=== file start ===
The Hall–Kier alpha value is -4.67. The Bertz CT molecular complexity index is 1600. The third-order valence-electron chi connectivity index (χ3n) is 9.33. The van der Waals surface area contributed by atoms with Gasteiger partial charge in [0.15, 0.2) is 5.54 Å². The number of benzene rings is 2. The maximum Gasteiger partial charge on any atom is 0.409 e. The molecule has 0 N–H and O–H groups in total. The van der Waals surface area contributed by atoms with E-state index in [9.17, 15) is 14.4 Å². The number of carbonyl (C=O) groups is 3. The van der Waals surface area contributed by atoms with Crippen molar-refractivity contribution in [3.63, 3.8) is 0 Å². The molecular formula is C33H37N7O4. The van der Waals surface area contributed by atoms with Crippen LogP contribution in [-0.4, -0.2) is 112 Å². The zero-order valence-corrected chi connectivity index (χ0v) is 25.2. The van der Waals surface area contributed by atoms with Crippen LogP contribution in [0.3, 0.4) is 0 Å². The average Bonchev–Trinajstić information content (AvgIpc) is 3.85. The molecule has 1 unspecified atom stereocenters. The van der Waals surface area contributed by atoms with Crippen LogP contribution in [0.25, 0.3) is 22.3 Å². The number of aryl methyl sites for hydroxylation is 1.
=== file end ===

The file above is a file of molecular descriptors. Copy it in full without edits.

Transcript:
The Hall–Kier alpha value is -4.67. The Bertz CT molecular complexity index is 1600. The third-order valence-electron chi connectivity index (χ3n) is 9.33. The van der Waals surface area contributed by atoms with Gasteiger partial charge in [0.15, 0.2) is 5.54 Å². The number of benzene rings is 2. The maximum Gasteiger partial charge on any atom is 0.409 e. The molecule has 0 N–H and O–H groups in total. The van der Waals surface area contributed by atoms with E-state index in [9.17, 15) is 14.4 Å². The number of carbonyl (C=O) groups is 3. The van der Waals surface area contributed by atoms with Crippen molar-refractivity contribution in [3.63, 3.8) is 0 Å². The molecular formula is C33H37N7O4. The van der Waals surface area contributed by atoms with Crippen LogP contribution in [-0.4, -0.2) is 112 Å². The zero-order valence-corrected chi connectivity index (χ0v) is 25.2. The van der Waals surface area contributed by atoms with Crippen LogP contribution in [0.3, 0.4) is 0 Å². The average Bonchev–Trinajstić information content (AvgIpc) is 3.85. The molecule has 1 unspecified atom stereocenters. The van der Waals surface area contributed by atoms with Crippen LogP contribution in [0.25, 0.3) is 22.3 Å². The number of aryl methyl sites for hydroxylation is 1.